The threefold relationship between truth, knowledge, and reality is a question at the very heart of philosophy and science. Theoria-press shares the essential concern of these disciplines. To approach this relationship from diverse perspectives has been the motive behind many prior investigations undertaken at Theoria-press, and the same also impels the present consideration.
Every soul harbours a more or less conscious longing to experience, theough knowledge, the union of truth and reality. Indeed, before the soul attains such knowledge, she can only feel cut off. To live a life of the philosopher is to become a pilgrim of that inner country where the union of truth, knowledge, and reality may be had. An impenetrable portal, however, appears to confront the human soul on its journey. As the Sphinx confronted Œdipus on his wanderings and barred his entry to Thebes, so dogma and doubt stand together as two guardians, brooding on the threshold to the soul’s destination.* No singular or axiomatic answer will grant passage in the face of such adversaries because it would merely play into the former’s hands and fail altogether to address the latter’s existential threat. One’s only deliverance, therefore, will consist in evolving one’s understanding so as to comprehend the subject from an higher vantage. Such a vantage announces itself through its scope—its capacity to encompass the diversity of the former within its survey. For this reason, the higher knowledge has no need to confront any given viewpoint on the exclusive stratum of understanding upon which the latter takes its stand. The present consideration, therefore, means to contribute towards this condition of panoramic apprehension. Thus, the guardians that one could not overcome through riddling and dialectic, one may o’er-perch through philosophical elevation. In material existence, wings precede flight, but in the intellectual realm, the sequence is reversed. For this reason, we intend to continue our inquiry into the subject of truth, knowledge, and reality from further perspectives.
In earlier considerations, we examined how the conventional scientific method first abstracts a given aspect of the world (i.e that aspect which lends itself to calculability and physical measurement) from its integral context, and then proceeds to regard the product of this abstraction as though it were the same as the whole from which it was abstracted. Abstraction, in itself, is a necessary component of cognition. It leads to error, however, when abstraction is taken as more than a methodological operation and its products are hypostasised into outer reality. In the latter case, abstractions are assumed as idols, and regarded in the place of the actual beings that were their source. Such a misapprehension characterises the scientific worldview that takes brute matter to be the fundament of the universe. We might call this phenomenon “the surreptitious synecdoche of material science”** since it is akin to a literary trope in application to the field of epistemology. Because of the different purposes of these two fields, what serves as a rhetorical device in poetry introverts its nature in science thereby to a become a methodological legerdemain. To substitute a part for the whole—abstraction for reality—is a deception when one’s proposed object of study is precisely that reality which one has now discarded. This situation manages to escape general notice, however, by the power of convention and by the Mephistophelean magic that science continually delivers in the form of technological advancement. In this way, the substitution of abstraction for being, or derivative for essence, easily avoids any rational contest. “It works,” people say, and brandish their toasters, or intelligent smartphones as proof of this assertion, when in fact both evidence and assertion keenly expose the error of their reasoning as well as the very spiritual ailment of our time. Given that people outsource their intelligence and connectivity to their electronics, the fact that feelong cut off is a general sentiment of today can hardly come as a surprise. Furthermore, the fact that this relationship goes virtually unmarked shows the idolatry of abstraction that has become the unconscious cult of the technocratic moderner.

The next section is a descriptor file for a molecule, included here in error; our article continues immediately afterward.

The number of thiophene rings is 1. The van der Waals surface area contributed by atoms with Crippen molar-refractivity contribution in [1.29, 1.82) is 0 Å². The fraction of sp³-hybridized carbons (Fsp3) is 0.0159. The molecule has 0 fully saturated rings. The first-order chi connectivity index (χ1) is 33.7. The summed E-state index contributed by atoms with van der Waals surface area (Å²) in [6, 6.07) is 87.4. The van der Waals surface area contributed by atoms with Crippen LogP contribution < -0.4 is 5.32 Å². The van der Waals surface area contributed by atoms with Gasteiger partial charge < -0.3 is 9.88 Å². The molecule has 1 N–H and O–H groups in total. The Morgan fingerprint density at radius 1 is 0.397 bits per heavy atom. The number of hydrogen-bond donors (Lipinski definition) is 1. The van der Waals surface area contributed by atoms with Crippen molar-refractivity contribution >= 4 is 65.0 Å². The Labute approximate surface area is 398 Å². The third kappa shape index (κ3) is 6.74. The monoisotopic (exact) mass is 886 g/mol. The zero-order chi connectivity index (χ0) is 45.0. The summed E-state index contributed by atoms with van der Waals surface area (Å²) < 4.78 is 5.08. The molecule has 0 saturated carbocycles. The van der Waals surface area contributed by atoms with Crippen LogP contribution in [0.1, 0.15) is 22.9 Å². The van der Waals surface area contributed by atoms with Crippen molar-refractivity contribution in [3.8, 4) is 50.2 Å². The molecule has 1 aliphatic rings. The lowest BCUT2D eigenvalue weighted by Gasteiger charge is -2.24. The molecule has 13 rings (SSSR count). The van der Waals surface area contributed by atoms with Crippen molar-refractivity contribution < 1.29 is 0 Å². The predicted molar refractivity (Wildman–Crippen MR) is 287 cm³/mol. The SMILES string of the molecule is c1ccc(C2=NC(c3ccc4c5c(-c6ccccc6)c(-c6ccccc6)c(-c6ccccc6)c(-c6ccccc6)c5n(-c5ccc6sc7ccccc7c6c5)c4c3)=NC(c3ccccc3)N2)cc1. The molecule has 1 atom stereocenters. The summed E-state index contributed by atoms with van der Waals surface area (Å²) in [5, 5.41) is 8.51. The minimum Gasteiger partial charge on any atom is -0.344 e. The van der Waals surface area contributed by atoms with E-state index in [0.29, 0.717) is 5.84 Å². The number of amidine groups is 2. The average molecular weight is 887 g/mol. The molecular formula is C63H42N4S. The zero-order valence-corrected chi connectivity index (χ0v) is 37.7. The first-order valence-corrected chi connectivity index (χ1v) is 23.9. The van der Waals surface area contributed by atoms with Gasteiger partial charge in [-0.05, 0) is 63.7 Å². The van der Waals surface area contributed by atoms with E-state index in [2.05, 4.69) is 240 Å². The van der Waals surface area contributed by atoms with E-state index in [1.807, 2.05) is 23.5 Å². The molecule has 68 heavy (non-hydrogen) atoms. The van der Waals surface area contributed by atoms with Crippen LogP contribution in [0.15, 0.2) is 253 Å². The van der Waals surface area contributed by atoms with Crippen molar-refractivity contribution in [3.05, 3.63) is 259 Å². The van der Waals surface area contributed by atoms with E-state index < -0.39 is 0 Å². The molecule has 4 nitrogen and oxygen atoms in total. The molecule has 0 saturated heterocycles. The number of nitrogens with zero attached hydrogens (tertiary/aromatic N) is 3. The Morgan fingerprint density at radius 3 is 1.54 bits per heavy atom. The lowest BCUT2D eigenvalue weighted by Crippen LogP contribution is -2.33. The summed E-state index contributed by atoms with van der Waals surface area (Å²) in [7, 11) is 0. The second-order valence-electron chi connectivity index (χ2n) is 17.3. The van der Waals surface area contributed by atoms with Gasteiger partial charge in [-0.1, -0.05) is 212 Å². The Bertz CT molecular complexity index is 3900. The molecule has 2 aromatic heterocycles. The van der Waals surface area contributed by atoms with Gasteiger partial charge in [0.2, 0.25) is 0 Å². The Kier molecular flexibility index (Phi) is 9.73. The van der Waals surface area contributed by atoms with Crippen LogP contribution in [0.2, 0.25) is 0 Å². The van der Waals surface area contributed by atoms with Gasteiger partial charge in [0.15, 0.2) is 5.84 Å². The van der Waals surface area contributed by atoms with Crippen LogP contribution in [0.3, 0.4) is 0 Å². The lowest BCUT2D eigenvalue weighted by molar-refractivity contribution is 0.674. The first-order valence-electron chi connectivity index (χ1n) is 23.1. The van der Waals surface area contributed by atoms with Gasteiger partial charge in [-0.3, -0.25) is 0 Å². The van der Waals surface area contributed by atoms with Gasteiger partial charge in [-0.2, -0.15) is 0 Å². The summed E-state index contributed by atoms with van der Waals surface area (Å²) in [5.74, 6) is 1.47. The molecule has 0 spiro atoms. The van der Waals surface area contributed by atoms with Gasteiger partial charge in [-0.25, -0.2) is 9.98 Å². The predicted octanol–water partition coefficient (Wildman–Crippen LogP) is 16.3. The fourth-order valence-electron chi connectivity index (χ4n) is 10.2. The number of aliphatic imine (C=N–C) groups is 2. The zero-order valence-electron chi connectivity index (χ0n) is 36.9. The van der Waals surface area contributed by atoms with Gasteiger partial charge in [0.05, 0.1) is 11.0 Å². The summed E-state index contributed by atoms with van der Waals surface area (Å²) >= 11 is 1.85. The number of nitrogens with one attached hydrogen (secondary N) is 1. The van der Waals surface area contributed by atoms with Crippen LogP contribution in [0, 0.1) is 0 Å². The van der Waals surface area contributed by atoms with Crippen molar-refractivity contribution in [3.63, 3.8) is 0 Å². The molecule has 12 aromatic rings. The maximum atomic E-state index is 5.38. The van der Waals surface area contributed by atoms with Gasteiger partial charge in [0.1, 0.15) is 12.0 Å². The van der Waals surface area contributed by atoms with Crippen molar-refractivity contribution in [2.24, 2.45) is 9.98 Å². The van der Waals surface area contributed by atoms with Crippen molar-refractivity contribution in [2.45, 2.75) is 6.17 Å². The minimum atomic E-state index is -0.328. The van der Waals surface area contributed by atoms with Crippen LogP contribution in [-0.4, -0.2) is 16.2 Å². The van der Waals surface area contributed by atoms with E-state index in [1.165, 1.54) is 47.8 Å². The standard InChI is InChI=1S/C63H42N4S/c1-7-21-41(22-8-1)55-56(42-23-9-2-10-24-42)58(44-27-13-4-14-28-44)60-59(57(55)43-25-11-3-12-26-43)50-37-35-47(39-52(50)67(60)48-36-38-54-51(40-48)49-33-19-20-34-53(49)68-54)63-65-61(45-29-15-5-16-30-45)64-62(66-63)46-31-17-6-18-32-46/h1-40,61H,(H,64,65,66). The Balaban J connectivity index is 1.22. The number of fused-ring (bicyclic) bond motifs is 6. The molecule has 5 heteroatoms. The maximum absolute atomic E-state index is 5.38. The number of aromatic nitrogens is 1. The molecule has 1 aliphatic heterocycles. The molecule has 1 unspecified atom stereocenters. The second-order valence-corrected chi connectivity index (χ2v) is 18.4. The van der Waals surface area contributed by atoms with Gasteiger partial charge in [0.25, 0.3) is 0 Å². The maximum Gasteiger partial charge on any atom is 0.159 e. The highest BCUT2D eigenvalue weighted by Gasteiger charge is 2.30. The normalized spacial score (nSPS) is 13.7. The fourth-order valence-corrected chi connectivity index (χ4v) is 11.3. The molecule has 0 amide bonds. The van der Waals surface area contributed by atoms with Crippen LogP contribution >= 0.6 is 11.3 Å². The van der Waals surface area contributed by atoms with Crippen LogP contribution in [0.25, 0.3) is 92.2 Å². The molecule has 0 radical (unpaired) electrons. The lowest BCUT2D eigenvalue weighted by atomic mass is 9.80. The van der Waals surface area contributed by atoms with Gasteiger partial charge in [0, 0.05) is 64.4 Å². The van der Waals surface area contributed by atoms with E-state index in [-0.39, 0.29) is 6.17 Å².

Although such a condition escapes immediate recognition, it surfaces nevertheless through its consequences. The general sentiment of alienation that we indicated above is a symptom of the basic intentionality that the scientific human being adopts towards the world. This intentionality could be called either “scientific materialism” or “externality,” since these mean the same thing. In the material world, everything appears outside of, and apart from, everything else. Indeed, externality is the constitutive principle of the material world as such, since bodies of matter in space, by definition, exclude other such bodies from their physical locus. Many people, in our time, identify their essential being with their material bodies. As a result, it follows quite of a course that individuals feel isolated, separated, cut off. The most poignant tragedy of today is that people attempt to reconcile this alienation by adopting the same conception that created it in the first place.